Job 30
Ellicott's Commentary for English Readers
But now they that are younger than I have me in derision, whose fathers I would have disdained to have set with the dogs of my flock.

(1) Whose fathers I would have disdained.—Rather, whose fathers I disdained to set. The complaint is that the children of those who were so inferior to him should treat him thus.

Yea, whereto might the strength of their hands profit me, in whom old age was perished?
(2) Whereto might the strength of their hands profit me, is the description of the fathers; Job 30:3 seqq. describes their children. The people here spoken of seem to have been somewhat similar to those known to the ancients as Troglodytes (Herod. iv. 183, &c.), the inhabitants of caves, who lived an outcast life and had manners and customs of their own. They are desolate with want and famine. They flee into the wilderness on the eve of wasteness and desolation, or when all is dark (yester night), waste, and desolate. It is evident that Job must have been familiar with a people of this kind, an alien and proscribed race living in the way he mentions.

Among the bushes they brayed; under the nettles they were gathered together.
(7) Among the bushes they brayed.—Herodotus says their language was like the screeching of bats, others say it was like the whistling of birds. This whole description is of the mockers of Job, and therefore should be in the present tense in Job 30:5; Job 30:7-8, as it may be in the Authorised Version of Job 30:4.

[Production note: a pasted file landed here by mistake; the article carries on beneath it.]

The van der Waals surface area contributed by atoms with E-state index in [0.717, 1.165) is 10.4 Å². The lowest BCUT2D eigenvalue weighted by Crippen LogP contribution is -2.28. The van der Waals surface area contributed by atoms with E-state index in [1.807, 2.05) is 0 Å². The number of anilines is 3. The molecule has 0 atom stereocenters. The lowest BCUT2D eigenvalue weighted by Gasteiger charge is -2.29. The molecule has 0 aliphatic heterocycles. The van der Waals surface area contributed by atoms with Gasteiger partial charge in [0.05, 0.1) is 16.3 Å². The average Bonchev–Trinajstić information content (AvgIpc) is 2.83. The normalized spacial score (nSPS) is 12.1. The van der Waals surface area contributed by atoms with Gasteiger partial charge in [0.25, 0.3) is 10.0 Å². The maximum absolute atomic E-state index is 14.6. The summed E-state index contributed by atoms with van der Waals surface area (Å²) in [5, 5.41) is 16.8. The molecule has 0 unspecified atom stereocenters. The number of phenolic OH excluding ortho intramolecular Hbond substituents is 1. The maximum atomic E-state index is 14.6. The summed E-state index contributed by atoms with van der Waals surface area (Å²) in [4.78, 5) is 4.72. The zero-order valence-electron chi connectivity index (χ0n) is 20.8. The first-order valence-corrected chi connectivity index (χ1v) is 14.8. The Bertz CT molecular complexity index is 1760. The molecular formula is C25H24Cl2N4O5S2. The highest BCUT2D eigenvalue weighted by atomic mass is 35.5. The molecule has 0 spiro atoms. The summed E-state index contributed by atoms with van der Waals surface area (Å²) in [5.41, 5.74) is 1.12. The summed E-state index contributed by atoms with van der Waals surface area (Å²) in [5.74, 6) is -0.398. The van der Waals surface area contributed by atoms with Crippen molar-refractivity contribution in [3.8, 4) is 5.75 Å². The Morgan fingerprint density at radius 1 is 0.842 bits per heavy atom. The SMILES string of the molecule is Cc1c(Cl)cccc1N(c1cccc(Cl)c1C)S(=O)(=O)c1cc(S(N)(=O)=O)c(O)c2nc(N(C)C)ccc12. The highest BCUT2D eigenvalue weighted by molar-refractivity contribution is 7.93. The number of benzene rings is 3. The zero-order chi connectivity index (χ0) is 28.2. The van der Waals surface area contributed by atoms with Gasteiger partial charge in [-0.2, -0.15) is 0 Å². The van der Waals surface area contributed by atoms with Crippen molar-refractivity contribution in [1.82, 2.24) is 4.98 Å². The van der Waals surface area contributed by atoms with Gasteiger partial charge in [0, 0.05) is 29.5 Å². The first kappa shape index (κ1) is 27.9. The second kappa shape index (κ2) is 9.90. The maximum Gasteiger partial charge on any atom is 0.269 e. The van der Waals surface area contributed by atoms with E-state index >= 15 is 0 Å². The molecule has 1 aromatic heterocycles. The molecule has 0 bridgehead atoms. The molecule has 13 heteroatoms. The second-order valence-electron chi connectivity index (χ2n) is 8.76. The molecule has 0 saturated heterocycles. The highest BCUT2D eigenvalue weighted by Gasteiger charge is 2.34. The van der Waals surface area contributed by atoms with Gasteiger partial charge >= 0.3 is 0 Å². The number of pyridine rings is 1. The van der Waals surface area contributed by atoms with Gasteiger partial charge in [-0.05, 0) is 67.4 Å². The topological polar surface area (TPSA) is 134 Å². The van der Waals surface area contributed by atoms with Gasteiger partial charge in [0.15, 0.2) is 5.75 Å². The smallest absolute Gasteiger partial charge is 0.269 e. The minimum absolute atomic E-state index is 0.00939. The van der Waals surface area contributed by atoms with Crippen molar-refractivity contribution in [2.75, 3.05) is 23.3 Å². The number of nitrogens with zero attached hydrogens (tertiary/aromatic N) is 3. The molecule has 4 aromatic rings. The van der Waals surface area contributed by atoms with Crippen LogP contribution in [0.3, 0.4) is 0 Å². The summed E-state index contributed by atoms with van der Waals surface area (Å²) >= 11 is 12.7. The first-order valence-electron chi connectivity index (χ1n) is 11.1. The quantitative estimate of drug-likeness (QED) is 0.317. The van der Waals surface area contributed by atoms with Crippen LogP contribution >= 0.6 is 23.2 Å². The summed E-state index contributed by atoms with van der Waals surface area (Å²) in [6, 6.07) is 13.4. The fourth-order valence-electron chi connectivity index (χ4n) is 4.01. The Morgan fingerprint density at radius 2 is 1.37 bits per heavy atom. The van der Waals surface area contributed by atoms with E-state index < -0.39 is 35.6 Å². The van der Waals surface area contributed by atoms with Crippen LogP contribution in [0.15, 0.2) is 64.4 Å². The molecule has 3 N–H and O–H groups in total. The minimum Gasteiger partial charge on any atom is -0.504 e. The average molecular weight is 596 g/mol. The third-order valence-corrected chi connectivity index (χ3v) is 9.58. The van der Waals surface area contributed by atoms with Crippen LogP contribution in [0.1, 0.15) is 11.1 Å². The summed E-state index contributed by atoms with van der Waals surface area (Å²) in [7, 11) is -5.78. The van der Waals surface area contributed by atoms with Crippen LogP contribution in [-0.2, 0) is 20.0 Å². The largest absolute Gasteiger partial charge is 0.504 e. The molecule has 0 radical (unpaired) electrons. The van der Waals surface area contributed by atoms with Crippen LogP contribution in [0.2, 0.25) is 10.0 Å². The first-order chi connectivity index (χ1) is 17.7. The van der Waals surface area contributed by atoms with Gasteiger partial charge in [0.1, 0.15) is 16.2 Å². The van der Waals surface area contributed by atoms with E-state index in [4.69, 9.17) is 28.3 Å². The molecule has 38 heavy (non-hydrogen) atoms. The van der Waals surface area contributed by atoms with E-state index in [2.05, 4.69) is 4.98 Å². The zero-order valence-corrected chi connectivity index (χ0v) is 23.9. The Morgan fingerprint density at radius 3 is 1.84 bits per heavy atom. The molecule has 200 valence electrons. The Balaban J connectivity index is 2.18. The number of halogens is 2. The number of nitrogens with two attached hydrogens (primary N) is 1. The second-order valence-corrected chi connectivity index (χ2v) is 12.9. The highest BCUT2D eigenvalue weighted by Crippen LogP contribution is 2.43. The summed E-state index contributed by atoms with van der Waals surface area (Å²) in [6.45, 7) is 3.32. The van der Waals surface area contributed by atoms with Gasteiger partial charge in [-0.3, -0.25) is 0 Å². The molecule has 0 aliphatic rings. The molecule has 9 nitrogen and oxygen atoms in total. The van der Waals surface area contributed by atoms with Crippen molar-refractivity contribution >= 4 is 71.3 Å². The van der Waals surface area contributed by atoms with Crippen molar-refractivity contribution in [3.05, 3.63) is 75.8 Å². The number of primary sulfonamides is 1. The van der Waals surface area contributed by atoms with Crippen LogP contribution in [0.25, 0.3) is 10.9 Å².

They were children of fools, yea, children of base men: they were viler than the earth.
(8) They were viler than the earth.—Rather, They are scourged out of the land, or are outcasts from the land.

And now am I their song, yea, I am their byword.
(9) And now am I their song.—See the references in the margin, which show that it is quite appropriate to give to the complaints of Job a Messianic interpretation.

Because he hath loosed my cord, and afflicted me, they have also let loose the bridle before me.
(11) Because he hath loosed my cord.—Better, his: i.e., “God hath loosed the cord of his bow and they have cast off all restraint before me.”

Upon my right hand rise the youth; they push away my feet, and they raise up against me the ways of their destruction.
(12) The youthi.e., the young brood, rabble.

They mar my path, they set forward my calamity, they have no helper.
(13) They have no helperi.e., probably without deriving therefrom any help or advantage themselves.

They came upon me as a wide breaking in of waters: in the desolation they rolled themselves upon me.
(14) As a wide breaking in of waters.—Or, as through a wide breach they come. “In the midst of the crash they roll themselves upon me;” or, “instead of a tempest” (i.e., like a tempest) “they roll themselves upon me.”

Terrors are turned upon me: they pursue my soul as the wind: and my welfare passeth away as a cloud.
(15) They pursuei.e., “the terrors chase or pursue

my honour:” i.e., my soul; or it may be, “Thou (i.e., God) chasest.”

By the great force of my disease is my garment changed: it bindeth me about as the collar of my coat.
(18) My garment changed.—Some render “By His (i.e., God’s) great power the garment (of my skin) is disfigured;” and others, “With great effort must my garment be changed because of the sores to which it clings? It bindeth me about as closely as the collar of my coat.”

He hath cast me into the mire, and I am become like dust and ashes.
(19) He hath cast me into the mire.—He now turns more directly to God, having in Job 30:16 turned from man to his own condition—dust and ashes. This latter phrase is used but three times in Scripture: twice by Job (here and Job 42:6), and once by Abraham (Genesis 18:27).

I cry unto thee, and thou dost not hear me: I stand up, and thou regardest me not.